Sheet Music: I Heard the Bells on Christmas Day

TitleI Heard the Bells on Christmas Day
Alternate titlesWaltham
ComposerJohn Baptiste Calkin (1827–1905)
InstrumentationFlute and Guitar chords
KeyE-flat major
Time signature4/4
Tempo100 BPM
Performance time0:20
Difficulty leveleasy
Download printable scorePDF Sheet Music (60 kB) (preview)
Download audio tracksMIDI (change tempo/key) MP3 (307 kB)
Play-along accompanimentMIDI (change tempo/key) MP3 (340 kB)
Date added2009-12-14
Last updated2009-12-14
Download popularity index☆☆☆☆☆ 0.5 (below average)
American Civil War, Christmas carols, Hymn tunes


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Monday 14 December 2009

Tune of the Day: I Heard the Bells on Christmas Day

Christmas carol by John Baptiste Calkin

Despite the mention of bells and Christmas in the title, “I Heard the Bells on Christmas Day” is as much an antiwar song as it is a Christmas song. In fact, the poetry of this renowned carol was crafted by the great American literary figure Henry Wadsworth Longfellow in the midst of the American Civil War. On Christmas Day in 1863, Longfellow wrote the familiar lines in response to the horror of the bloody fratricidal conflict in general and to the personal tragedy of his son, who was severely wounded in November 1862.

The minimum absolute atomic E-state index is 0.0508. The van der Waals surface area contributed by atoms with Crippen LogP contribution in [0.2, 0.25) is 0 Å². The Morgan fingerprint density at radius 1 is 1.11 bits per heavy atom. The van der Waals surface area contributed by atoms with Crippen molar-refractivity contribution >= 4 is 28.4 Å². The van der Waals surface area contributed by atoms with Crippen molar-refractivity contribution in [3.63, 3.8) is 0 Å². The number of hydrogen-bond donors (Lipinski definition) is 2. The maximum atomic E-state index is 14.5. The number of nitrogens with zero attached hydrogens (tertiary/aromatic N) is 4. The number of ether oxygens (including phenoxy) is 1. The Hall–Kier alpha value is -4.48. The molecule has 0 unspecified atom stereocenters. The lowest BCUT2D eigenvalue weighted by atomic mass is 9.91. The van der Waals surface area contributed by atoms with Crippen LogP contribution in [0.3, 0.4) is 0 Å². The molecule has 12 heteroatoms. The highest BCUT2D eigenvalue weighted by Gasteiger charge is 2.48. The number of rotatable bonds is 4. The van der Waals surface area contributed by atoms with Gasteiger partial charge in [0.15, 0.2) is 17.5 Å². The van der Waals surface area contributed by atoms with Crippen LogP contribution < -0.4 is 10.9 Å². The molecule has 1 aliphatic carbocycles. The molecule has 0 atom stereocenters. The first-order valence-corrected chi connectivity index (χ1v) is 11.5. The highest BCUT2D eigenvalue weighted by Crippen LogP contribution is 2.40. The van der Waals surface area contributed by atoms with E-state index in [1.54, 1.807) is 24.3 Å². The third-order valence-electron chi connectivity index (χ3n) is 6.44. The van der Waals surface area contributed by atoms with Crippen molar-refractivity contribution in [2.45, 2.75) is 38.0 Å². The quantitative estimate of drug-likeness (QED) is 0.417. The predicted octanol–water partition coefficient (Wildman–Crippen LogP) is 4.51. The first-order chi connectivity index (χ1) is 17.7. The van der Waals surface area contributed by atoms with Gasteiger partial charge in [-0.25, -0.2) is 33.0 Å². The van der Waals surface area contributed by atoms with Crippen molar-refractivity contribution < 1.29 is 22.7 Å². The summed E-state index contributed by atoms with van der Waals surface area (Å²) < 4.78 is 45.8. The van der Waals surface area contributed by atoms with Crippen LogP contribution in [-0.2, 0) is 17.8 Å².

It was not until sometime after 1872 that the poem, which was originally titled “Christmas Bells”, was converted into a carol. The composer of the tune, organist John Baptiste Calkin, was the most famous of a family of accomplished English musicians. At first Calkin's melody was published with the 1848 American hymn “Fling Out the Banner! Let It Float” by George Washington Doane. Ironically, “Fling Out” was an old-fashioned militant missionary hymn which contrasted greatly in purpose and spirit from the more permanent partner of Calkin's music.

Although Calkin's melody, which is actually titled “Waltham”, is beautiful, at least three alternative tunes have been tried. Among these, the wafting melody by Johnny Marks (who is most noted for “Rudolph the Red-Nosed Reindeer”) has become particularly popular. Marks' composition is now often used for modern recordings of the song, while Calkin's melody was notably featured in recordings by Elvis Presley, the Mormon Tabernacle Choir and Jimmie Rodgers.